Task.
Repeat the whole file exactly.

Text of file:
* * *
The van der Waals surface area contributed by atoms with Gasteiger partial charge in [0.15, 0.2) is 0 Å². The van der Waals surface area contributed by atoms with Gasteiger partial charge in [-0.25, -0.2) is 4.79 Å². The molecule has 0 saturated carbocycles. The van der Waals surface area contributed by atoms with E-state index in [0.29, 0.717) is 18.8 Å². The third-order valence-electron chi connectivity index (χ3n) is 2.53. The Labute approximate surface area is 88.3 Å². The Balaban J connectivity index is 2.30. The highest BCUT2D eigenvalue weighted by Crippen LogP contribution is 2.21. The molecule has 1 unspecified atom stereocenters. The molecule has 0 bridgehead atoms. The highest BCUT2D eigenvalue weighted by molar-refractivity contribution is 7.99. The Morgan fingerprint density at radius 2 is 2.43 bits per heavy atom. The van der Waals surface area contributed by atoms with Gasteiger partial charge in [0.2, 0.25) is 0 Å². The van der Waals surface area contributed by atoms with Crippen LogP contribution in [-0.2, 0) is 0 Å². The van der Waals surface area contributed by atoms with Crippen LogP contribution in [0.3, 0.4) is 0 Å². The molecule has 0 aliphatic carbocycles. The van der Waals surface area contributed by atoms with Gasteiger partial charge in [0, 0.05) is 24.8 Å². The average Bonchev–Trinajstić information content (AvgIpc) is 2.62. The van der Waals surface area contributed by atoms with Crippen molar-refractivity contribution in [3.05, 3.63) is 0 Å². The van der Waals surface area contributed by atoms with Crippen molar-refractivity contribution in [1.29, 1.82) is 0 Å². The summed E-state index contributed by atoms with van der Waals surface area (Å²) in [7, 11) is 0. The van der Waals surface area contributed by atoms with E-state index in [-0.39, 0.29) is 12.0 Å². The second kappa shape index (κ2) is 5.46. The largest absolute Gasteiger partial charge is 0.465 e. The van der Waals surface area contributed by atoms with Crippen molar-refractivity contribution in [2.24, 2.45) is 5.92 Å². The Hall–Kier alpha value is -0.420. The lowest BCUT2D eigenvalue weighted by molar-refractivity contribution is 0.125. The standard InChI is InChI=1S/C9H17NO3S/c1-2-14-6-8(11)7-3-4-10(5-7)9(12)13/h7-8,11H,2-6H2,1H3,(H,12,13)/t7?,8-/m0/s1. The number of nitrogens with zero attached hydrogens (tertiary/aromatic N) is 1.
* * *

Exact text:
The van der Waals surface area contributed by atoms with Gasteiger partial charge in [0.15, 0.2) is 0 Å². The van der Waals surface area contributed by atoms with Gasteiger partial charge in [-0.25, -0.2) is 4.79 Å². The molecule has 0 saturated carbocycles. The van der Waals surface area contributed by atoms with E-state index in [0.29, 0.717) is 18.8 Å². The third-order valence-electron chi connectivity index (χ3n) is 2.53. The Labute approximate surface area is 88.3 Å². The Balaban J connectivity index is 2.30. The highest BCUT2D eigenvalue weighted by Crippen LogP contribution is 2.21. The molecule has 1 unspecified atom stereocenters. The molecule has 0 bridgehead atoms. The highest BCUT2D eigenvalue weighted by molar-refractivity contribution is 7.99. The Morgan fingerprint density at radius 2 is 2.43 bits per heavy atom. The van der Waals surface area contributed by atoms with Gasteiger partial charge in [0.2, 0.25) is 0 Å². The van der Waals surface area contributed by atoms with Crippen LogP contribution in [-0.2, 0) is 0 Å². The van der Waals surface area contributed by atoms with Crippen LogP contribution in [0.3, 0.4) is 0 Å². The molecule has 0 aliphatic carbocycles. The van der Waals surface area contributed by atoms with Gasteiger partial charge in [0, 0.05) is 24.8 Å². The average Bonchev–Trinajstić information content (AvgIpc) is 2.62. The van der Waals surface area contributed by atoms with Crippen molar-refractivity contribution in [3.05, 3.63) is 0 Å². The van der Waals surface area contributed by atoms with Crippen molar-refractivity contribution in [1.29, 1.82) is 0 Å². The summed E-state index contributed by atoms with van der Waals surface area (Å²) in [7, 11) is 0. The van der Waals surface area contributed by atoms with E-state index in [-0.39, 0.29) is 12.0 Å². The second kappa shape index (κ2) is 5.46. The largest absolute Gasteiger partial charge is 0.465 e. The van der Waals surface area contributed by atoms with Crippen molar-refractivity contribution in [2.24, 2.45) is 5.92 Å². The Hall–Kier alpha value is -0.420. The lowest BCUT2D eigenvalue weighted by molar-refractivity contribution is 0.125. The standard InChI is InChI=1S/C9H17NO3S/c1-2-14-6-8(11)7-3-4-10(5-7)9(12)13/h7-8,11H,2-6H2,1H3,(H,12,13)/t7?,8-/m0/s1. The number of nitrogens with zero attached hydrogens (tertiary/aromatic N) is 1.